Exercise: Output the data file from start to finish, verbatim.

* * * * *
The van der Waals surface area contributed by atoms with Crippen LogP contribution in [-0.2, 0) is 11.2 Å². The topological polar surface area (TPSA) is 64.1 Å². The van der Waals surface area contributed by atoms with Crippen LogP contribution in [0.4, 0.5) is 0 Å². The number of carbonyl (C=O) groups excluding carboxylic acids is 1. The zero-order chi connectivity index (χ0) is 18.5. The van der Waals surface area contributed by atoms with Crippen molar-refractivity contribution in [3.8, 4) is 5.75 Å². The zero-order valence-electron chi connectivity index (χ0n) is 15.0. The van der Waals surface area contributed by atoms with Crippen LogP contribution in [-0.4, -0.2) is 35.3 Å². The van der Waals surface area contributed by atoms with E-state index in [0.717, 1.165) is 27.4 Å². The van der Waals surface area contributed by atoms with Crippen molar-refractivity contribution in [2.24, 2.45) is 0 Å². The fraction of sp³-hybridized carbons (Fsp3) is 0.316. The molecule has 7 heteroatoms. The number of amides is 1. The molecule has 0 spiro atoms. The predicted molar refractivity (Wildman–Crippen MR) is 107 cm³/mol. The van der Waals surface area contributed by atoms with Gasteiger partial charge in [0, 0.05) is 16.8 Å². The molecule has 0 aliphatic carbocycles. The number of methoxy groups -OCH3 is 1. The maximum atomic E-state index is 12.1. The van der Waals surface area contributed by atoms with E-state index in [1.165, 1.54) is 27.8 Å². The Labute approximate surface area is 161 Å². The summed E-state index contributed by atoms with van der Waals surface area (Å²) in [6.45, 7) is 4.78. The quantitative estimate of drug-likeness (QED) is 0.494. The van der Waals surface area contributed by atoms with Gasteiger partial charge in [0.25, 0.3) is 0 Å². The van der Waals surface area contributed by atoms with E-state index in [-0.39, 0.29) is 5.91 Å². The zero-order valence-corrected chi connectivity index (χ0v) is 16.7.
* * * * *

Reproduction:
The van der Waals surface area contributed by atoms with Crippen LogP contribution in [-0.2, 0) is 11.2 Å². The topological polar surface area (TPSA) is 64.1 Å². The van der Waals surface area contributed by atoms with Crippen LogP contribution in [0.4, 0.5) is 0 Å². The number of carbonyl (C=O) groups excluding carboxylic acids is 1. The zero-order chi connectivity index (χ0) is 18.5. The van der Waals surface area contributed by atoms with Crippen molar-refractivity contribution in [3.8, 4) is 5.75 Å². The zero-order valence-electron chi connectivity index (χ0n) is 15.0. The van der Waals surface area contributed by atoms with Crippen LogP contribution in [-0.4, -0.2) is 35.3 Å². The van der Waals surface area contributed by atoms with E-state index in [0.717, 1.165) is 27.4 Å². The van der Waals surface area contributed by atoms with Crippen molar-refractivity contribution in [2.24, 2.45) is 0 Å². The fraction of sp³-hybridized carbons (Fsp3) is 0.316. The molecule has 7 heteroatoms. The number of amides is 1. The molecule has 0 spiro atoms. The predicted molar refractivity (Wildman–Crippen MR) is 107 cm³/mol. The van der Waals surface area contributed by atoms with Gasteiger partial charge in [0, 0.05) is 16.8 Å². The molecule has 0 aliphatic carbocycles. The number of methoxy groups -OCH3 is 1. The maximum atomic E-state index is 12.1. The van der Waals surface area contributed by atoms with E-state index in [1.165, 1.54) is 27.8 Å². The Labute approximate surface area is 161 Å². The summed E-state index contributed by atoms with van der Waals surface area (Å²) in [6.45, 7) is 4.78. The quantitative estimate of drug-likeness (QED) is 0.494. The van der Waals surface area contributed by atoms with Gasteiger partial charge in [0.25, 0.3) is 0 Å². The van der Waals surface area contributed by atoms with E-state index in [-0.39, 0.29) is 5.91 Å². The zero-order valence-corrected chi connectivity index (χ0v) is 16.7.